Mike Leake's Past, the Mets' Money, Joc Pederson's Struggles, and Other Bullets

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Mike Leake’s Past, the Mets’ Money, Joc Pederson’s Struggles, and Other Bullets

Chicago Cubs

mike leake redsI got back my various numbers from the physical I mentioned earlier in the week, and I was pretty disappointed. Despite (I think) eating better in the past year and (I know) exercising much more – which combined to help me drop 15 pounds since last December – my cholesterol was actually substantially up from last year. The “good” cholesterol was up a little bit, so that’s fine, but the “bad” cholesterol was way up. And that feels like BS. I’m still within the healthy range (barely), but it’s a little disheartening. I’m a results guy. I always liked getting grades in school. It’s like I put in a year of work and my grades went down.

But I feel better than last year. I know I’m healthier than last year. I’m still within the “healthy” range on this stuff, and it’s really only one small indicator of overall wellness. That’s the most important thing, I think. OK. I’m good now.

Thank you for tuning in to Brett’s Medical Hour.

  • For folks with a long-ish memory, when they saw new Cardinals signing Mike Leake holding up his jersey, an untoward line of joking came to mind, having to do with his 2011 arrest for shoplifting. Leake actually addressed that arrest this week in St. Louis, saying that he wasn’t trying to steal the shirts that ultimately led to a guilty plea, but was instead trying to swap them out on his own in an even exchange for shirts he’d already purchased. That seems … strange … but I guess no more strange than a big league pitcher stealing a few shirts from Macy’s. I do give Leake some credit for discussing the situation, which probably would have been easy to avoid by saying, “Hey, it was four years ago, it’s in the past,” or some variation thereof. Still, Leake will probably hear shoplifting-related taunts even more now that he’s on the Cardinals than he did with the Reds. The Cardinals draw a little more attention and ire.
  • Jeff Sullivan writes about that Leake contract, getting into how vanilla-dependable Leake is, which has a lot of value. There’s also Leake’s bat, which is decent for a pitcher, and his defensive ability, and the contract starts to make more sense. I’d add that, in terms of Leake’s well-roundedness as a player, he feels like even more of a Cardinals-type signing. I still think it was an un-sexy but fine deal for them, and I’d rather an opponent of the Cubs went that route rather than trading for a higher-upside, younger, cost-controlled guy. But Leake makes the Cardinals better, and they can certainly afford the contract without much issue.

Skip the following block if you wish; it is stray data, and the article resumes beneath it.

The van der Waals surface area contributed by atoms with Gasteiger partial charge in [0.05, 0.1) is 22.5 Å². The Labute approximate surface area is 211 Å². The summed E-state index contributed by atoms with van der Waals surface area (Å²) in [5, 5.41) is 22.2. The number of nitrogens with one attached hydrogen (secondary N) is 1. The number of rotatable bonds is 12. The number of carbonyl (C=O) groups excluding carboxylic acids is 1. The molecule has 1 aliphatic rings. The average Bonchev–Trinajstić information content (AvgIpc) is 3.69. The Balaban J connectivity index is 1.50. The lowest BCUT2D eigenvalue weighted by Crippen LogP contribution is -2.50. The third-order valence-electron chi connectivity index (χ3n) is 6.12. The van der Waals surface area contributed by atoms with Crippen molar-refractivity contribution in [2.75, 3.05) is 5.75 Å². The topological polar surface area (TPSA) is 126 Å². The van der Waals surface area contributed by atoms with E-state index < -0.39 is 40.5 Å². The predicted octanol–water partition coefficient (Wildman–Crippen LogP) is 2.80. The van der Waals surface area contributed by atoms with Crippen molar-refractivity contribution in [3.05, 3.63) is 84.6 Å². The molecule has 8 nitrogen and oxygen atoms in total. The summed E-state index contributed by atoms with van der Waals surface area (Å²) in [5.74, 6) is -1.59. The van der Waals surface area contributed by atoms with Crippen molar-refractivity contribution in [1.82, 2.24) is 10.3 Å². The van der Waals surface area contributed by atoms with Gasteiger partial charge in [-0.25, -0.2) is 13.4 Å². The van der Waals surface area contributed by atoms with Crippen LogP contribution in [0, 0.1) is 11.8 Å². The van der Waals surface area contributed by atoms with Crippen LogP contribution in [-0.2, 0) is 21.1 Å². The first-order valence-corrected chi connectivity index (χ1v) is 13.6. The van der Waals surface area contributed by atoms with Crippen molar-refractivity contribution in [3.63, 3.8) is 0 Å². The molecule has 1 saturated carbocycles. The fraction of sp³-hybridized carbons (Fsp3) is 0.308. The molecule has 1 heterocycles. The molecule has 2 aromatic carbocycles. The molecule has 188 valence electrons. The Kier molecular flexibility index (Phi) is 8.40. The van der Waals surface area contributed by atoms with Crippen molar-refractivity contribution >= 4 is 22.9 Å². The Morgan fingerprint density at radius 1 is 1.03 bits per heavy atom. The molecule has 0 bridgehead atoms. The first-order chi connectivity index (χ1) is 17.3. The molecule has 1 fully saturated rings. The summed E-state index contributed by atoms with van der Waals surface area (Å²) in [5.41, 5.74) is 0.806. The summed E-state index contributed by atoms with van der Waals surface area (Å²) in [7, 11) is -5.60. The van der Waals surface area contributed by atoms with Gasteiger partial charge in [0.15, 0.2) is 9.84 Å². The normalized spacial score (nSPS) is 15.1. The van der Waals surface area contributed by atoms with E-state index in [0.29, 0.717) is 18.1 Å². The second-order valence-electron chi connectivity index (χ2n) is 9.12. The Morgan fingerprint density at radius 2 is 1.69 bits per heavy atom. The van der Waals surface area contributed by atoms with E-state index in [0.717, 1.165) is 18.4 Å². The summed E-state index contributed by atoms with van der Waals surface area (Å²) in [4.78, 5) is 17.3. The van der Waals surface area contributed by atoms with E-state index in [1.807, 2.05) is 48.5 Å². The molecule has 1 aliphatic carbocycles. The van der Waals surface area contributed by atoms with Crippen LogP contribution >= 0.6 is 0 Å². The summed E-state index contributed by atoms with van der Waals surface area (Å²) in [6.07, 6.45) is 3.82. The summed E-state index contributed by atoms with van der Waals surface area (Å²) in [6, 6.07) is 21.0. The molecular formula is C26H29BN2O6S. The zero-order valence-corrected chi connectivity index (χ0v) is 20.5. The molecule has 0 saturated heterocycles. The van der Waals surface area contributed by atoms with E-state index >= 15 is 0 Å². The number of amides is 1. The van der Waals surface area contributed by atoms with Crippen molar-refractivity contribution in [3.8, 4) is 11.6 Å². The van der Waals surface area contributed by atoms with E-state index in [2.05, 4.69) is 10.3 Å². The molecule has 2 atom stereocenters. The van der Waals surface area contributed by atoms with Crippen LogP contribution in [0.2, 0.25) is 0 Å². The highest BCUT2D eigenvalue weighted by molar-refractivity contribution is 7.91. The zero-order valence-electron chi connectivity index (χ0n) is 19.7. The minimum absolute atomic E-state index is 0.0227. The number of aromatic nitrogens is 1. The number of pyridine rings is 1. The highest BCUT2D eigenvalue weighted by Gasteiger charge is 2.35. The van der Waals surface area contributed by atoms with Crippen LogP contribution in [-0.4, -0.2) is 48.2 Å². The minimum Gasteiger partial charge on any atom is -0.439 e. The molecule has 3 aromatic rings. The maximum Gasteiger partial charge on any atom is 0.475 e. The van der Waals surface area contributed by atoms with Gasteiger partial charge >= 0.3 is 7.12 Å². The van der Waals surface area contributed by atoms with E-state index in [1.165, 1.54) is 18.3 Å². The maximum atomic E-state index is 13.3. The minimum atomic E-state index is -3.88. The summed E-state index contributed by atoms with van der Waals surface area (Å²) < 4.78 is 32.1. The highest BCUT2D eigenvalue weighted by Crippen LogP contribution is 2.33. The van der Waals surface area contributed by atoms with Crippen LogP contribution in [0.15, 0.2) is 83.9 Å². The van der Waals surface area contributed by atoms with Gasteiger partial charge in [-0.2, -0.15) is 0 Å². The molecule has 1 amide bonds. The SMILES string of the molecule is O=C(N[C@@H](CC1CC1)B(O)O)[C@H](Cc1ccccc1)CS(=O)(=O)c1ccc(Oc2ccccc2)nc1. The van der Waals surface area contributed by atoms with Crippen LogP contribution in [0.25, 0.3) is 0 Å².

• Neil Ramirez went to Haiti to help there.
  • A great read from Howard Megdal on the state of the New York Mets’ finances, if you’ve forgotten why they don’t spend like a New York team that just won a lot of games and made the World Series. The financial restrictions under which the Mets operate are similar to that of the Cubs in an extremely general sense, but, while the Cubs’ restrictions were thrust upon them by the transaction structure upon which the previous owner insisted the Ricketts take ownership, the Mets’ restrictions are seemingly in place only because the Mets, by way of their owners, were directly invested in the Bernie Madoff ponzi scheme. That made a whole bunch of money go poof, which required the taking on of a whole bunch of additional debt, which has limited spending. Unfortunately for Mets fans, even as revenue has risen, spending does not appear to have risen along with it. And thankfully for Cubs fans, that’s one area where there’s been a clear divergence between the organizations and their financial situations.
  • Cubs on Amazon: that is a seriously serious “insulated lunch tote.”
  • I find Joc Pederson’s 2015 season really interesting, particularly given how many young bats the Cubs are relying upon in 2016 and beyond. Pederson was a stud in the first half, and then terrible in the second half … but his walk and strikeout rates basically stayed the same. It was just the quality of his contact that slumped. That fascinates me, because it makes you wonder exactly what was behind it (usually, when a guy is being abused by pitchers, it shows up in the K and BB rates, in addition to the contact data). Craig Edwards looks for an explanation at FanGraphs, and, while he does notice a change in Pederson’s success against sliders with two strikes, there’s really not enough there to fully explain the drop-off. It may have just been a fatigue issue, or maybe it’s something we’re not great at identifying yet. We just know that, in the second half, Pederson stopped hitting the ball quite as hard as he did in the first half, and his performance suffered greatly.
  • This is a tremendously enjoyable exchange:


  • Yay for non-spoiler, Cubs-related, ‘Star Wars’ fun:

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Author: Brett Taylor

Brett Taylor is the Editor and Lead Cubs Writer at Bleacher Nation, and you can find him on Twitter at @BleacherNation and @Brett_A_Taylor.